From after the elections in November 1640 until the summer of 1642, the town seems to have been remarkably united. The divisions of the previous years, which were to become apparent again when the King set up his standard, were either expressed in ways that have not survived in material form or were allowed to lapse in the face of a great threat to the town as a whole. It is quite possible that, in the flurry of-business caused by the reforming activity in parliament, minor internal problems in a town such as Shrewsbury would be put to one side by the central authorities. It is also noticeable that the number of state papers in existence from the years 1640 to 1642 is considerably smaller than for previous years. The petitions that were sent to London tended to go to parliament rather than to the central administration and the journals of both houses show relatively little detail. Consequently, it is possible that the apparent change of attitudes within the town is seen because of a change in the nature of the source material, rather than because of any change at the time.

The corporation did realise that the national situation was fraught with danger and that the town was not in a position to defend itself. The mayor's accounts reveal that a considerable amount was spent on repairs to the Welsh Bridge during the summer of 1641. On October 1st the corporation

“Agreed that its three gates, and that at the water loade head, shall forthwith be repayred, and a cage builded at the Welsh Bridge.” 9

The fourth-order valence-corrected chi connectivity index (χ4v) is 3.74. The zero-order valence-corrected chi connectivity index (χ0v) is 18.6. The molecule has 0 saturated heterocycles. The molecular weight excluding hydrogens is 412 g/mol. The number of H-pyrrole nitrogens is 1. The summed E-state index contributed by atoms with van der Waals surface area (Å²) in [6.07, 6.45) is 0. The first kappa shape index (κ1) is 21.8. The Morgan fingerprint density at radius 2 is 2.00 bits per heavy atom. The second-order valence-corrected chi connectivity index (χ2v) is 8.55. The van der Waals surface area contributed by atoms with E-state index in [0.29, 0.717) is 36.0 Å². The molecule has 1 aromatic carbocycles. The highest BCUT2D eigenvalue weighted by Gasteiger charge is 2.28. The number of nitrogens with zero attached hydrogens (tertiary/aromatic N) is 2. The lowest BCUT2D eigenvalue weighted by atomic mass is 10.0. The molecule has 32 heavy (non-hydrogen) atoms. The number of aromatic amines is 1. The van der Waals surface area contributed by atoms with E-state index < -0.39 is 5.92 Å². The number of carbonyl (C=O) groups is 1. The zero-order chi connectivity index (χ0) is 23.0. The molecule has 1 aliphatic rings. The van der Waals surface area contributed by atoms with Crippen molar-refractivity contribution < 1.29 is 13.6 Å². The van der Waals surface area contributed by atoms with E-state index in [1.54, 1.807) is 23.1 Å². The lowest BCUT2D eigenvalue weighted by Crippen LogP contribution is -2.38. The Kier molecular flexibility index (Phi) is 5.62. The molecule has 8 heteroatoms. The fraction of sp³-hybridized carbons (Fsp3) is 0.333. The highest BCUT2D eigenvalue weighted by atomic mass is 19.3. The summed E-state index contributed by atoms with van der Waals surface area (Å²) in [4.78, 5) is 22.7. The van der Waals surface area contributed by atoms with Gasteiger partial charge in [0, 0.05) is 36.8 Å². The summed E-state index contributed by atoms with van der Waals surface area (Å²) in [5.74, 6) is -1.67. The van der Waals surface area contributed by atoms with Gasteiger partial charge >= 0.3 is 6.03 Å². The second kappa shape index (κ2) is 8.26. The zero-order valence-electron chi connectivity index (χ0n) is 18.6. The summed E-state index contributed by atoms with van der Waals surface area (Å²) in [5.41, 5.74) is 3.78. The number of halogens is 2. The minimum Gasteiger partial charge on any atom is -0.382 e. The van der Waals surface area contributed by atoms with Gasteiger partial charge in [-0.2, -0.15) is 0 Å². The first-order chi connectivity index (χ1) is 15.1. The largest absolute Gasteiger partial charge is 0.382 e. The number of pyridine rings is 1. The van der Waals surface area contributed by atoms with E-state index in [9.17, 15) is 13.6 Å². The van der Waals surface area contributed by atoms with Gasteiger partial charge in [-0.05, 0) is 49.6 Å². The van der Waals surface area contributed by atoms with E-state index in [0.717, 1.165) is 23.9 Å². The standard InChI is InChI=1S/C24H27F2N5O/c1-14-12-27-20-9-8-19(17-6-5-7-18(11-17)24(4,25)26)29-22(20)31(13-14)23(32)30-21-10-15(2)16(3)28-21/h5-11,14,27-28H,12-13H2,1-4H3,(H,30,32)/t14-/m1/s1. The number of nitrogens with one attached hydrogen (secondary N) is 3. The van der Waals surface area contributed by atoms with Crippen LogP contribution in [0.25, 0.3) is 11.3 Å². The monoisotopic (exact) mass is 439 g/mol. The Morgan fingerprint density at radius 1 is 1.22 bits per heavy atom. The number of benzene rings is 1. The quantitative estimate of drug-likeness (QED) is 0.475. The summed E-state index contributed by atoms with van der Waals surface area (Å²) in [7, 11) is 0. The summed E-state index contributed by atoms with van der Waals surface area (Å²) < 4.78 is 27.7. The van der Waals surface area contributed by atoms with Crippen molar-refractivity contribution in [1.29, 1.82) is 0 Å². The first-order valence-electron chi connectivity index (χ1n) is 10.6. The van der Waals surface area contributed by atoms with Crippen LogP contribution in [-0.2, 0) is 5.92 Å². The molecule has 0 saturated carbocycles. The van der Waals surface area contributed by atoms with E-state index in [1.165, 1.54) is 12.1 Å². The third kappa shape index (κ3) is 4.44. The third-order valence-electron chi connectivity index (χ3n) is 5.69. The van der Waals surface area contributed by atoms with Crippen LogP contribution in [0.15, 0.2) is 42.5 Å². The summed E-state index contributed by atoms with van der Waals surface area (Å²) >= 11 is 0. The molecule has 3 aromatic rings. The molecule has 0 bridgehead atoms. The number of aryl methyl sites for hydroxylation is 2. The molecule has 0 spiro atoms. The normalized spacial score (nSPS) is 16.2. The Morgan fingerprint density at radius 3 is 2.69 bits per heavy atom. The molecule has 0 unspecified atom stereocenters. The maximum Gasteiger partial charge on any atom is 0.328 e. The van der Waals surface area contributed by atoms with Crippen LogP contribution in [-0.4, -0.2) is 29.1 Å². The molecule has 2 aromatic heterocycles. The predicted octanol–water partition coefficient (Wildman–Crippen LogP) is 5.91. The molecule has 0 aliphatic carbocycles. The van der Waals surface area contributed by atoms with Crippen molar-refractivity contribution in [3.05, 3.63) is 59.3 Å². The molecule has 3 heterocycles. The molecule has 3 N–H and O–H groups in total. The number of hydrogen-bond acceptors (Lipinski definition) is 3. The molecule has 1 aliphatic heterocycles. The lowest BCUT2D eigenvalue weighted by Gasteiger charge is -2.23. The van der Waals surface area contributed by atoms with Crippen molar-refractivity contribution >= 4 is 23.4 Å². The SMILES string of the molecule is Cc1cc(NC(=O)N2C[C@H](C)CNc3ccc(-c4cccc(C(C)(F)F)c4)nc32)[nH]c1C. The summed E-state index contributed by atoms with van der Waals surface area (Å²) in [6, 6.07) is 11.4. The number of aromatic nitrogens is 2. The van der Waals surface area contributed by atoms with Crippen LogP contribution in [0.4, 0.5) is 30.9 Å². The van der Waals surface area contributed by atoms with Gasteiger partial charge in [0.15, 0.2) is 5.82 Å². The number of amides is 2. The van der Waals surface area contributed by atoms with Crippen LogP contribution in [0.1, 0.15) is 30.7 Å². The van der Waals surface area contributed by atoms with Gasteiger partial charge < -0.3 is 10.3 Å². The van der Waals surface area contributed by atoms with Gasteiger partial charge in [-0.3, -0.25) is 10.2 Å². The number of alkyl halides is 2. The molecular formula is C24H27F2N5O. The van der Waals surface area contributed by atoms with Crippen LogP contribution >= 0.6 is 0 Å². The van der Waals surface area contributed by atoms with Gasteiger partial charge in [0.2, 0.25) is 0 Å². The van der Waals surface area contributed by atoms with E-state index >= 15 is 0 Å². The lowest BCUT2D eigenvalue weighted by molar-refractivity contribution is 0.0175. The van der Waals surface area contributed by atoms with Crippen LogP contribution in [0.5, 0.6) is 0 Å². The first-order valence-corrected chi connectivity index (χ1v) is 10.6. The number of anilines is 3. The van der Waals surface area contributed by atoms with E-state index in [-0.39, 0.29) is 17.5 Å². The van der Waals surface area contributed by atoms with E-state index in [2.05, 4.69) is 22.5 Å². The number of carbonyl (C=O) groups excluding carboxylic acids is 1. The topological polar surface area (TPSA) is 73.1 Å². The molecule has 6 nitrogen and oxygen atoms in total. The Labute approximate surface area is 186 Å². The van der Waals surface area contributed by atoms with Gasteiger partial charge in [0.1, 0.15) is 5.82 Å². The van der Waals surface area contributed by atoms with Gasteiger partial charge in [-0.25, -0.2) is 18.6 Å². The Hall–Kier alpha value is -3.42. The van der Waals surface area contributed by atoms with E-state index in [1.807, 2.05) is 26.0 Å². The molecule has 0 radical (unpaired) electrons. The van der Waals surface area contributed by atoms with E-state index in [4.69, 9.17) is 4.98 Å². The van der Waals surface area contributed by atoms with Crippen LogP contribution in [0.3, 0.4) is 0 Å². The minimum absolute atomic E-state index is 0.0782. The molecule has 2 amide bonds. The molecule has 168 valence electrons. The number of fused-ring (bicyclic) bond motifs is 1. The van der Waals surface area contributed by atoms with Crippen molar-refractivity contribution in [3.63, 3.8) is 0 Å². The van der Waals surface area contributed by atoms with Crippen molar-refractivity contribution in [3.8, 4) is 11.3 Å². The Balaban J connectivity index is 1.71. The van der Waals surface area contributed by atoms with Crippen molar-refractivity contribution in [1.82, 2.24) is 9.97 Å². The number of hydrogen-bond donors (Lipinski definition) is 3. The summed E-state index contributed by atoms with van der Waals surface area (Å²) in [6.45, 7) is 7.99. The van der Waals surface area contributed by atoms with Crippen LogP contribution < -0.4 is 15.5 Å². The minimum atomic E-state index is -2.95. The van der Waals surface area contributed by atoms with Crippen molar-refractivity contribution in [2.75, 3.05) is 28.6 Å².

On the 15th of January, the following year, it was resolved that

“The townes ordinance shall be tryed; and if they prove sounde, then to be stocked anewe; also four new cast iron ordinances to be boughte, and £20 to be paid for that purpose.” 10

On January 24th a petition was delivered to the House of Commons from the inhabitants of the county, expressing fear about the actions of the soldiers passing through the county on their way to Ireland. This petition was signed by men who were to become bitter opponents a few months later. Thomas Eyton, Richard Newport, and William Owen, all future royalists, joined with Thomas Mytton and Thomas Nicholls, two parliamentarians, in signing the document. 11 Clearly, the county was determined to defend itself against this invasion by outsiders.

On March 7th, after the Militia Ordinance had irrevocably split the parliament, another petition was sent to the Commons, this one begging that the county be put into a posture of defence. 12

Continuing along the same path, the corporation, on May 20th, announced plans for the protection of the town, guards being placed at the gates both night and day. All the gates were to be further repaired, another £50 was to be spent on repairing the walls and all men of ability were to arm themselves. Finally, on August 30th, an association was set up to look after the safety of the town. Its aims were recorded in the corporation order book.

“This assembly, considering the greate distractions that nowe are in this Kingdom, and the greater feares the inhabitants of this corporation are in, have by one unanimous consent agreed to joyn together for preservation of the peace of this towne and liberties against all unlawfull force.” 13